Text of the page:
Association of TB-Confirmed and TB-Unconfirmed Groups With Absolute Monocyte Count, Absolute Lymphocyte Count, and the MLR Over All Study Intervals

The 2 components of the MLR, absolute blood monocyte count and absolute blood lymphocyte count, were analyzed individually in unadjusted analyses for their association with TB status using GEE modeling (see Table, Supplemental Digital Content 3,, median monocyte and lymphocyte counts by visit week and TB group). Over all study intervals, there were no statistically significant associations between the absolute monocyte or lymphocyte count and the TB groups (Table 3).

Over 24 weeks of anti-TB treatment, the median MLR declined by 0.298 among children with confirmed TB (P = 0.01) and was similar to MLR levels of children unlikely to have TB by week 12 of TB treatment (P = 0.21) (Fig. 2 and Table 2). Among unconfirmed patients who received TB treatment, however, there was no difference in the median MLR when compared with the unlikely TB group at all study intervals.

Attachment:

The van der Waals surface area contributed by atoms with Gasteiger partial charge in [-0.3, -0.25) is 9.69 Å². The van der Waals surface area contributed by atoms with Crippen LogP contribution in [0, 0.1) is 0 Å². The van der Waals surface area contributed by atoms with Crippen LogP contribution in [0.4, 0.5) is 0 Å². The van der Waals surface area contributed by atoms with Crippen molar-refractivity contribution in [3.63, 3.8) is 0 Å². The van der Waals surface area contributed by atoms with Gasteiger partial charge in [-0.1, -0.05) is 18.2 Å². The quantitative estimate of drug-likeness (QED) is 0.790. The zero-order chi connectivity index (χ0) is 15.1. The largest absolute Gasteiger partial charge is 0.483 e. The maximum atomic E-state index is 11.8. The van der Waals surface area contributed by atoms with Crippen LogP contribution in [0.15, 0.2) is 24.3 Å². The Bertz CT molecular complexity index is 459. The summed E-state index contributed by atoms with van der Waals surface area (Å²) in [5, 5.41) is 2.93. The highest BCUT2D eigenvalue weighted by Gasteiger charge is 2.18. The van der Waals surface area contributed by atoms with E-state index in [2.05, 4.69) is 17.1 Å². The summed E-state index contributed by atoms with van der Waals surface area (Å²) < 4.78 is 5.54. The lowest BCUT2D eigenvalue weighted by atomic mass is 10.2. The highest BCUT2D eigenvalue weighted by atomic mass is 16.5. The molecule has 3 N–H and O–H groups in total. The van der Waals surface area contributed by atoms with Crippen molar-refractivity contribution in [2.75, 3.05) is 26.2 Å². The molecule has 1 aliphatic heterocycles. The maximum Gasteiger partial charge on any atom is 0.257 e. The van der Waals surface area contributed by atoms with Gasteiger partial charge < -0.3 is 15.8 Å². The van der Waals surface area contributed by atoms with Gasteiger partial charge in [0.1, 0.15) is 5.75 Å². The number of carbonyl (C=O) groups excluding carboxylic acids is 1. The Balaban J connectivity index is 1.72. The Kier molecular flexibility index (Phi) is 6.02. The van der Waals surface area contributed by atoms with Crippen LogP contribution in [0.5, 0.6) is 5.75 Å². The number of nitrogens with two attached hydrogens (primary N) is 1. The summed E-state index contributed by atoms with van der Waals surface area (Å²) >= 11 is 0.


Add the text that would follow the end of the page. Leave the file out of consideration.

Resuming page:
Median blood MLR over visit weeks from enrollment by TB classification (confirmed, unconfirmed, or unlikely TB). The median MLR in the TB-confirmed group declined to levels similar to the TB-unconfirmed and TB unlikely groups by 12 weeks of anti-TB treatment.

In sensitivity analyses restricted to children with a complete 6-month follow-up (excluding those who died or who were lost to follow-up), children with confirmed TB had a trend of higher median MLR over all study intervals as compared to children with unconfirmed or unlikely TB, but this did not reach statistical significance (P = 0.09 and P = 0.08, respectively). The trend of the MLR among the 3 TB groups over the study period was similar to the longitudinal findings with all participants included (see Table and Figure, Supplemental Digital Content 4,, median MLR by visit week and TB group among those patients who completed the study).